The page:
One of the greatest pleasures of my job is meeting users and learning first hand of their achievements (hopefully with our products). Last week was a particularly eventful week and a distinct highlight was a visit our friends at the Canadian Space Agency (CSA) in Montréal.
Every kid who dreams of becoming an engineer probably has thought romantically about space at one time or another. At least for me, growing up with Apollo lunar missions and Skylab, space exploration defined engineering. So any time I get a chance to meet with real rocket scientists about Maplesoft matters, I get a double thrill. First, it’s about space, and second it’s about how our technology has played a key role in modern space exploration. The most prominent examples are the various space robots designed by the CSA for both the Space Station and shuttle missions. The famed Candadarms I and II and more recently, DEXTRE, are some of the most complex robots the world has ever produced and the models required to simulate these systems were generated with Maple-driven software produced by the CSA (see [CSA User Story]).
By now, you’ve probably been suitably bathed in the first generation of product info on MapleSim – automatic model equation generation, high performance multidomain simulations, and advanced multibody dynamics applications, etc. Prior to the introduction of the MapleSim concept were various engineering groups exploring these advanced modeling concepts on their own and the CSA was arguably the most active users of Maple in this sense.
Long before the days of rich GUI environments and push button simulation of MapleSim, CSA engineers programmed an impressive set of custom tools in Maple to generate highly complex models of space arms that included dozens of degrees of freedom – a task that was basically impossible to do by hand or with whatever software was then available. But with some imagination and a solid command of the capabilities of the Maple system, they were able to get the job done and in the end delivered a critical component that ensured the success of so many manned space missions.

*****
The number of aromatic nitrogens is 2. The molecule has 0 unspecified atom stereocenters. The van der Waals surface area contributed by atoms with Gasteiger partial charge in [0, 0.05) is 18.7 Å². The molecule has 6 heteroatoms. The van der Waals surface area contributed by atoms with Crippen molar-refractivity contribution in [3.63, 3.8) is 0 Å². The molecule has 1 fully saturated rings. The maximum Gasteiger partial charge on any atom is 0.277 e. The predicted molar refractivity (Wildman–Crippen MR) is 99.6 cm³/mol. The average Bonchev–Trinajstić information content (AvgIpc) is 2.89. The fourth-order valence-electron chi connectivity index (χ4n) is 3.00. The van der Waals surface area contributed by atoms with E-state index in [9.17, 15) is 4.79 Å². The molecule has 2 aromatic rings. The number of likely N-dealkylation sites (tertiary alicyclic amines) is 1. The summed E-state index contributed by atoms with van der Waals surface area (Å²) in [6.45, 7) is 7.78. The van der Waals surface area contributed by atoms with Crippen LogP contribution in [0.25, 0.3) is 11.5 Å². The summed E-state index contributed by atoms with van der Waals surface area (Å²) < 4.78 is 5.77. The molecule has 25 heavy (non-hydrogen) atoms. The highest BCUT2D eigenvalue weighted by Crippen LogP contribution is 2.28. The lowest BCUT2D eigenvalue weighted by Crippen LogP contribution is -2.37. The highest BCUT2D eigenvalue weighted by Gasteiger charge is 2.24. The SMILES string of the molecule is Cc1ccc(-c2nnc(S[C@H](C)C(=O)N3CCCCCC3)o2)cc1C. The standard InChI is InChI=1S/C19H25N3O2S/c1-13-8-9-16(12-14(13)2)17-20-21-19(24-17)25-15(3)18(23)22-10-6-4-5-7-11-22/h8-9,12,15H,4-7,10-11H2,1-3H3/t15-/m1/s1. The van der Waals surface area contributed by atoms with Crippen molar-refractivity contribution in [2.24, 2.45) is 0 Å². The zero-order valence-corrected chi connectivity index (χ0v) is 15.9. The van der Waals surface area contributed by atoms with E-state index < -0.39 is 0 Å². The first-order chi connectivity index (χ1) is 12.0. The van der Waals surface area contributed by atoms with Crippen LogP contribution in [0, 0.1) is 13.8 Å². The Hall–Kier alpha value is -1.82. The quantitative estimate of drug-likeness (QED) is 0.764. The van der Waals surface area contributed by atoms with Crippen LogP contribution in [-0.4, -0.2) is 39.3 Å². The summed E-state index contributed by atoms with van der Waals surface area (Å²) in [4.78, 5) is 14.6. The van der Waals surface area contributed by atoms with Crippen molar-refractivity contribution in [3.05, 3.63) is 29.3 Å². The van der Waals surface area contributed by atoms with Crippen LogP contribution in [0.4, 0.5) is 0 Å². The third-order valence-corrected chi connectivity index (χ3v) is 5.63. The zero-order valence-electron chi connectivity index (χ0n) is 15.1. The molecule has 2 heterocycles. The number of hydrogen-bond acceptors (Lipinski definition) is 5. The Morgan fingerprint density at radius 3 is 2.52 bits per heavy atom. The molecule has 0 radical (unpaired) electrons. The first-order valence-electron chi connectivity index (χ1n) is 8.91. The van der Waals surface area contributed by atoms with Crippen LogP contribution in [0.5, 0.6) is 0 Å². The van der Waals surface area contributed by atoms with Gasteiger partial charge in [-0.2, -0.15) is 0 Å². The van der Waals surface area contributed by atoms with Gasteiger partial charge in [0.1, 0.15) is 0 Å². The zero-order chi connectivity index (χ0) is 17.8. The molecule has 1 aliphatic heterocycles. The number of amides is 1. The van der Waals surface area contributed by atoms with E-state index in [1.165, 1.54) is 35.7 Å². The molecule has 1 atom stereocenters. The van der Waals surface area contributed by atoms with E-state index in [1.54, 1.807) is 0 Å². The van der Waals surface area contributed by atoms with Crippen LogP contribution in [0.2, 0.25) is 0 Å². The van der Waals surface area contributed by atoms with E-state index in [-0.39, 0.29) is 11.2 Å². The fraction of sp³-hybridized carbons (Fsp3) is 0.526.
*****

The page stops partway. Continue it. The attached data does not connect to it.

For me, the success of the CSA with Maple technology is more than an interesting user story though. It’s really about validation of new engineering and scientific ideas. About 15 years ago I had the pleasure of meeting one of the current senior managers within CSA at a meeting on applications of Maple in engineering. I recall the very spirited chats I had with him on these fancy notions of automatically deriving equations of motion for physical systems but at the time the thought of such techniques scaling beyond the idealized contexts of academic examples seemed like science fiction. But in this case, reality did catch up to art and our CSA colleagues literally went to heaven and back with these techniques.
Today, MapleSim represents the leading front of modeling science but it’s heartening to know that a lot of the more innovative elements have been built on a fairly long history of precedent applications and techniques pioneered for and by real engineers and scientists. A lot of our visit to the CSA centered on the modeling needs for very ambitious upcoming missions such as the return to the Moon or missions to Mars. This time though, it felt a lot better as we’re now working from a pretty solid foundation of dedicated modeling technology … so now it’s on to figuring out how to model warp drives, teleporters, and holodecks.